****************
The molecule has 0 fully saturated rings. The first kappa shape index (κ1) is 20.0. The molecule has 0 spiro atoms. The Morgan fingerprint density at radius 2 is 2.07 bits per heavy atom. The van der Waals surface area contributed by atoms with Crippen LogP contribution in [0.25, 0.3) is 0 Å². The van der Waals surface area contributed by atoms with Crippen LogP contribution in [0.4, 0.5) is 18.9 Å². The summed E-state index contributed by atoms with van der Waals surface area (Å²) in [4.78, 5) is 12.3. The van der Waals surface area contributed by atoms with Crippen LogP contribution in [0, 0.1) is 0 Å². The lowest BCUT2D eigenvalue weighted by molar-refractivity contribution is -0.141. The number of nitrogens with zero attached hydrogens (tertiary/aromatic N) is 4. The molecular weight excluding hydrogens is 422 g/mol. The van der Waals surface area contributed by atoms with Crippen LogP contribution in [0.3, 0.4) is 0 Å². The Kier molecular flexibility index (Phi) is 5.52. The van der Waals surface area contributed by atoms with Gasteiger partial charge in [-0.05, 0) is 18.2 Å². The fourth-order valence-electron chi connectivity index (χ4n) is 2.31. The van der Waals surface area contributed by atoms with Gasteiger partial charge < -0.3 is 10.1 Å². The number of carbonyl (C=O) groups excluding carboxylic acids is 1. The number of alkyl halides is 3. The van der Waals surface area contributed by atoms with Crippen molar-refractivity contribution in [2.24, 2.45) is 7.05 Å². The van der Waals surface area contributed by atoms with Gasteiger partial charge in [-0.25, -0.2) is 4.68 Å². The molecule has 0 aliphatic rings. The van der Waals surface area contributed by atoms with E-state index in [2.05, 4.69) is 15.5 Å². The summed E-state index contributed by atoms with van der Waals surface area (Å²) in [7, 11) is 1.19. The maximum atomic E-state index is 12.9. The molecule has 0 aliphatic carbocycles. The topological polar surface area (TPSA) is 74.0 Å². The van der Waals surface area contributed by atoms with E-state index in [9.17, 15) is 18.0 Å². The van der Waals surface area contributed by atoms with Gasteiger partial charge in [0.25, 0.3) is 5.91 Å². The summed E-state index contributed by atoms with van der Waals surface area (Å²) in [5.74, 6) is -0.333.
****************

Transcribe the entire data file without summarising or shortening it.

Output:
The molecule has 0 fully saturated rings. The first kappa shape index (κ1) is 20.0. The molecule has 0 spiro atoms. The Morgan fingerprint density at radius 2 is 2.07 bits per heavy atom. The van der Waals surface area contributed by atoms with Crippen LogP contribution in [0.25, 0.3) is 0 Å². The van der Waals surface area contributed by atoms with Crippen LogP contribution in [0.4, 0.5) is 18.9 Å². The summed E-state index contributed by atoms with van der Waals surface area (Å²) in [4.78, 5) is 12.3. The van der Waals surface area contributed by atoms with Crippen LogP contribution in [0, 0.1) is 0 Å². The lowest BCUT2D eigenvalue weighted by molar-refractivity contribution is -0.141. The number of nitrogens with zero attached hydrogens (tertiary/aromatic N) is 4. The molecular weight excluding hydrogens is 422 g/mol. The van der Waals surface area contributed by atoms with Crippen LogP contribution in [0.3, 0.4) is 0 Å². The Kier molecular flexibility index (Phi) is 5.52. The van der Waals surface area contributed by atoms with Gasteiger partial charge in [-0.05, 0) is 18.2 Å². The fourth-order valence-electron chi connectivity index (χ4n) is 2.31. The van der Waals surface area contributed by atoms with Gasteiger partial charge < -0.3 is 10.1 Å². The number of carbonyl (C=O) groups excluding carboxylic acids is 1. The number of alkyl halides is 3. The van der Waals surface area contributed by atoms with Crippen molar-refractivity contribution in [2.24, 2.45) is 7.05 Å². The van der Waals surface area contributed by atoms with Gasteiger partial charge in [-0.25, -0.2) is 4.68 Å². The molecule has 0 aliphatic rings. The van der Waals surface area contributed by atoms with E-state index in [2.05, 4.69) is 15.5 Å². The summed E-state index contributed by atoms with van der Waals surface area (Å²) in [7, 11) is 1.19. The maximum atomic E-state index is 12.9. The molecule has 0 aliphatic carbocycles. The topological polar surface area (TPSA) is 74.0 Å². The van der Waals surface area contributed by atoms with E-state index in [9.17, 15) is 18.0 Å². The van der Waals surface area contributed by atoms with Gasteiger partial charge in [0.25, 0.3) is 5.91 Å². The summed E-state index contributed by atoms with van der Waals surface area (Å²) in [5.74, 6) is -0.333.